The Lord does not look at the things people look at. People look at the outward appearance, but the Lord looks at the heart. 1 Samuel 16:6-8
I’m convinced that people who cling to legalism are afraid. Afraid of grace. Afraid that if they dip their toes in God’s amazing gift, that they will suddenly become irreparably sinful. Or they think that grace is somehow a license to do whatever they want.
Grace is the only thing that really makes me want to change.
I used to think that way. But I have found that, as one who cherishes grace and holiness alike, accepting that I can’t make it on my own merit draws me to God instead of pulling me away from him. As a song that I love states, grace is the only thing that really makes me want to change.
Another thing I love about grace is that when I accept the fact that I am not perfect, and that I can’t do it on my own, there is room for forgiveness. There is a space for repentance free and abundant, for seeing our faults and the faults of others through the eyes of grace.
When I was in my early twenties, I witnessed something that had a profound effect on me. I was in a little country church, removed from the tradition I was raised in. A dear sister with a teenage daughter stood up in front of the congregation, and declared, “my daughter is pregnant! She’s pregnant!”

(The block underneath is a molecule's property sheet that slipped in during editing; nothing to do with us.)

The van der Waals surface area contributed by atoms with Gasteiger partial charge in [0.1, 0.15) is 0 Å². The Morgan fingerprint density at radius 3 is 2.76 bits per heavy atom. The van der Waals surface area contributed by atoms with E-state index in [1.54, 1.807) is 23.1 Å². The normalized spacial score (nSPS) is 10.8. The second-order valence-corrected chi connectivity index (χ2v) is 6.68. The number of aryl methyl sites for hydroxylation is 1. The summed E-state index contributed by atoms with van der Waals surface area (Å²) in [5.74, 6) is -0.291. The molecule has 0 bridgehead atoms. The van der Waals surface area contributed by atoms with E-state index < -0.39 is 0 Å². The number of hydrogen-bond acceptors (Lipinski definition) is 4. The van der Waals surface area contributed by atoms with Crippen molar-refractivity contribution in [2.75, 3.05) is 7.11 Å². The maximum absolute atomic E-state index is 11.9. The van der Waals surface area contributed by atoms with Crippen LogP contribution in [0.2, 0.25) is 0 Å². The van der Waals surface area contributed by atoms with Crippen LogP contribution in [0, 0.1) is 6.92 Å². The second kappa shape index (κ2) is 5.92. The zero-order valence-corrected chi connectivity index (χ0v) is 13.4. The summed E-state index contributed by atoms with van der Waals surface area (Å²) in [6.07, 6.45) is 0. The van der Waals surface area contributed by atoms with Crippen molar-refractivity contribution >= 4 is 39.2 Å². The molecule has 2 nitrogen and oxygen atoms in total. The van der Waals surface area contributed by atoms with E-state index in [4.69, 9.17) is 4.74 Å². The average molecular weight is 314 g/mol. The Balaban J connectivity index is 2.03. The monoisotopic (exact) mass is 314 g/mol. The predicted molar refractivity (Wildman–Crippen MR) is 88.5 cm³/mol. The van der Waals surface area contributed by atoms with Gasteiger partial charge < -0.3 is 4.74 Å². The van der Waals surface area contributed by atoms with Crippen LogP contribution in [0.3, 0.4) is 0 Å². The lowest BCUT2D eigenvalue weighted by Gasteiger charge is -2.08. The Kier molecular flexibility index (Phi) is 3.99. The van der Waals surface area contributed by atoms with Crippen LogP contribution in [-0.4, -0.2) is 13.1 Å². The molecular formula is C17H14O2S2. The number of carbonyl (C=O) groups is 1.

It was a shocking and disturbing scene, to be honest, with most of the people going to pray with the dear sister, and others going to comfort the distraught daughter in the Sunday School room. But do you know what happened after that declaration was made and dealt with? Grace. Forgiveness.
The very next Sunday, the daughter and her boyfriend were both in church. The baby was taken to church from the beginning. Even though I have no contact with the family or church anymore, I would love to think that that family is still a vital part of the church to this day. Why? Because in honest confession, grace rules instead of shame. Shame would have hidden that sin, afraid to confess and deal with it. Afraid of what people would think, in the struggle to put on a brave face and “make it to heaven.” Grace says I can’t make it to heaven. I must confess and let Jesus do it for me.
I’ve never been that tearful teenage daughter in front of the church, but I have sinned. I have messed up badly in a way that could’ve cost me my very life. But I am not cast away or shut out because of these sins – no, I have been forgiven, accepted, and given strength to face my battles and not let them win. As I declare the truth about who I am in Christ and who he is in me, shame melts away, and I am able to find grace for life, grace enough to merit heaven. **Because he is the one who makes the way. **